Industrial Obsolescence

Have you ever wondered why your local tax assessor has such a high opinion of the value of industrial plants in your area? This is particularly perplexing when global competition drives down the price of finished goods, energy prices skyrocket, the plant gets older and justifying further capital investment becomes difficult because of razor-thin margins.

The assessor thinks industrial properties are worth hundreds of millions of dollars because he uses the trended investment cost method to value the plant. The assessor adds up the historical costs invested in the plant over the last 30 years, trends that cost to current dollars and depreciates the result based upon the plant's remaining physical life.

This method is a backwards-looking valuation approach that does not measure the external economic factors that makes industrial property less competitive or even obsolete. The trended investment cost method bears no relationship to the price at which an owner could sell a plant on the open market. Yet, market value is the basis for all property tax assessments.

Industrial property exists for only one reason — to manufacture goods and provide an income for the owner. When income declines due to external factors, the market value of the plant drops. Because the trended cost investment method only looks at past investment, it can't account for the current economic reality.

A preferred valuation method

The only way for industrial plant owners to obtain fair tax assessments is to argue for the use of the income approach to value their plants — the same valuation approach investors use to determine the price they will pay for any investment.

Utilizing either a discounted cash flow or a direct capitalization method, the income approach projects the future income stream of the plant, capitalizes or discounts the income by a market rate of return on invested capital, taking into account current and future expected market conditions, as well as the risks and illiquidity of the investment.

The business value reflects all the factors of production — land, buildings, machinery and equipment, skilled labor, managerial expertise and goodwill. It is incumbent upon owners to show assessors how to separate the value of the real and personal property from the value of the business for assessment purposes.

Bear in mind that all factors of production fall into one of three categories: working capital, intangible assets and fixed assets. Working capital and intangible assets are non-assessable in most states. The market value of working capital — which includes cash, receivables, inventories, less current liabilities — can be easily and accurately determined. Now, only the market value of the intangible assets needs to be eliminated to arrive at the value of the fixed assets.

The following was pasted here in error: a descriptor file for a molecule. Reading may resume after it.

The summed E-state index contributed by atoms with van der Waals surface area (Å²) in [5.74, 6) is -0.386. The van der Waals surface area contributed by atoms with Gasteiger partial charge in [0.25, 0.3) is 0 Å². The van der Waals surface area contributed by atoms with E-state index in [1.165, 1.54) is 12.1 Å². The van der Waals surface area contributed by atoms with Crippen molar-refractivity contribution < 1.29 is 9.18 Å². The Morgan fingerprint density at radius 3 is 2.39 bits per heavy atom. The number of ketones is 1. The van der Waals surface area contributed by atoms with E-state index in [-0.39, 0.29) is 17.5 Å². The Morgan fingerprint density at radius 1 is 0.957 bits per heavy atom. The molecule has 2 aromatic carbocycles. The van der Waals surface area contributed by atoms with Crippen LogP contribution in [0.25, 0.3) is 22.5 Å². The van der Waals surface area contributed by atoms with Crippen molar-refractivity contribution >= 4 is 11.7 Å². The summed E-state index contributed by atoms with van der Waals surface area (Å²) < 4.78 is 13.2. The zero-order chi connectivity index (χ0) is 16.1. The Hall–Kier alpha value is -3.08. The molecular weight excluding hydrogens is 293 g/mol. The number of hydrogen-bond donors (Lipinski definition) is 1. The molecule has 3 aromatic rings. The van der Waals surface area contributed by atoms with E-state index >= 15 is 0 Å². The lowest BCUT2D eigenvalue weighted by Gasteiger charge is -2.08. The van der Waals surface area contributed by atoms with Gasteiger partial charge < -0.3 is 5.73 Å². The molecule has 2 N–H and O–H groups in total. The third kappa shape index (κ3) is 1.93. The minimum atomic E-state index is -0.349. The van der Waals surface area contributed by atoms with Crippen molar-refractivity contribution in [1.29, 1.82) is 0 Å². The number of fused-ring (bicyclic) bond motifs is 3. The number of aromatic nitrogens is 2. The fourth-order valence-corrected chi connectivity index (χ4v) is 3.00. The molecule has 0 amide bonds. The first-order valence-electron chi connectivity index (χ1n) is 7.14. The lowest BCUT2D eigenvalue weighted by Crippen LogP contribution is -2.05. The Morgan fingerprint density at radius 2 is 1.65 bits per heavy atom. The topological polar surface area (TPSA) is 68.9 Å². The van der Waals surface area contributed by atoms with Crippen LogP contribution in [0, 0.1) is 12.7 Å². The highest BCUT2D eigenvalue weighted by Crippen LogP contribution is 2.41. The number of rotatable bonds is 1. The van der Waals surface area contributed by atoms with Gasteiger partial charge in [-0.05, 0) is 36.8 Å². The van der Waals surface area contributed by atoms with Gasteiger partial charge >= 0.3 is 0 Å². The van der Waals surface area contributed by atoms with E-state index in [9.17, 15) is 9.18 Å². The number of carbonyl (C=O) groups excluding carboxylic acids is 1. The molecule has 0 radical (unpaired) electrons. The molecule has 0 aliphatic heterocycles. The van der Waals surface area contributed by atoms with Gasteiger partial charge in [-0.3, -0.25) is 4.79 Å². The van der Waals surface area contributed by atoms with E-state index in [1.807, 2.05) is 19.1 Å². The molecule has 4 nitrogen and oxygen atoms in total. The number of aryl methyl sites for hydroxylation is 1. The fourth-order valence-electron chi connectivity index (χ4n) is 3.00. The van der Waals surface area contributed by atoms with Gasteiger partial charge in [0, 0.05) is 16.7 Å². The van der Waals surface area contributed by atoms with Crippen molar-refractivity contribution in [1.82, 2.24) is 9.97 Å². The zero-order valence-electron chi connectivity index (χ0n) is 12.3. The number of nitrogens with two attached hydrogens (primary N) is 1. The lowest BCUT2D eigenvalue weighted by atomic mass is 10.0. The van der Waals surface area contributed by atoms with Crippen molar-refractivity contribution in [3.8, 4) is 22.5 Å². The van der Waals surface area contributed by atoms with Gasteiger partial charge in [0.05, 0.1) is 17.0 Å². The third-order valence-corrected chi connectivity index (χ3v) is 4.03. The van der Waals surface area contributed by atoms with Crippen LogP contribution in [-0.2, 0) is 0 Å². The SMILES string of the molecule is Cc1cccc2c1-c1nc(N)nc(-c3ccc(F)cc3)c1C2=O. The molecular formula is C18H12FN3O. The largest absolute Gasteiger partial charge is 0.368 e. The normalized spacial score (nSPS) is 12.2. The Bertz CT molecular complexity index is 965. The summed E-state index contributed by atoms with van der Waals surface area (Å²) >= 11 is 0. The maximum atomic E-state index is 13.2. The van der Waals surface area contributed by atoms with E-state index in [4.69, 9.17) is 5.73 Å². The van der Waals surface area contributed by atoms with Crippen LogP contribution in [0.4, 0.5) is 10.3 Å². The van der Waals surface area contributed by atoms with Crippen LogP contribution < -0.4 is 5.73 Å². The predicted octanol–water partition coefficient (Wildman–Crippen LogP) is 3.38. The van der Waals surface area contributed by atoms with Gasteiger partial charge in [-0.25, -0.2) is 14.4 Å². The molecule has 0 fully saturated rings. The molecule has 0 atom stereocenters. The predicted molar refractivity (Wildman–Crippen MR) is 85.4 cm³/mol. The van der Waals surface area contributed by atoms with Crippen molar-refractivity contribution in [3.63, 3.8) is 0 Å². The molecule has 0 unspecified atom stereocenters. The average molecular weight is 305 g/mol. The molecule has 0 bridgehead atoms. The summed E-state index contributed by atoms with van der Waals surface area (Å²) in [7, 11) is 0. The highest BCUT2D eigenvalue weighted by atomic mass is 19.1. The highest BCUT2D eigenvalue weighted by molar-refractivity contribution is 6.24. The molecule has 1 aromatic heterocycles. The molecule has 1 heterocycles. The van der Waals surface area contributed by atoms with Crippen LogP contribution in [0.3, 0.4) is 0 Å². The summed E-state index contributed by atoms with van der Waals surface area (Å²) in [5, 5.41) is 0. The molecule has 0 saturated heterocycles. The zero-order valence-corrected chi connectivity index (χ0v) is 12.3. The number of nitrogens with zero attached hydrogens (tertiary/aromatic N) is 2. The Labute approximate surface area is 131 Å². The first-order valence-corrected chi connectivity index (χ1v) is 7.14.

Why exclude intangibles?

Intangible assets include software, goodwill, customer lists, contracts, patents and trademarks, assembled workforce and trade secrets. The owner of an industrial property invests in intangible assets in one way or another. For example, the owner pays wages to a skilled workforce and invests in R&D, from which benefits and trade secrets result, in the hope the return will exceed its cost.

Because of economic obsolescence, a struggling industrial plant with low margins enjoys little return on intangible assets. And because the cost of creating and maintaining intangible assets is already reflected in the income stream as costs of doing business, their market value has already been accounted for in the business value. Even if intangible assets do have a value above their cost, the assessor will not complain the resulting valuation is too high.

The devil is in the details. The two components of the income approach — the income stream and the discount, or capitalization rate — must be accurately calculated to derive market value. A plant's budget or strategic plan already projects the future income of the plant.

For property tax purposes, it is the expected future debt-free, after-tax cash flow from the industrial plant that is discounted by the weighted average cost of capital. However, this approach must account for the current and expected market risks and illiquidity of owning a single, stand-alone plant, not the cost of capital of a Fortune 500 company.

If the future income stream is realistic and the discount or capitalization rate reflects the inherent risks of investing in a single industrial plant, the resulting value will equal the price an investor will pay to own that industrial property.

There remains only the task of convincing assessing authorities that the income approach results in a far better, and fairer, estimate of the plant's market value than the antiquated trended investment cost method.

David L. Canary is an owner in the Portland office of Garvey Schubert Barer, the Oregon and Washington member of American Property Tax Counsel. He can be reached at [email protected].

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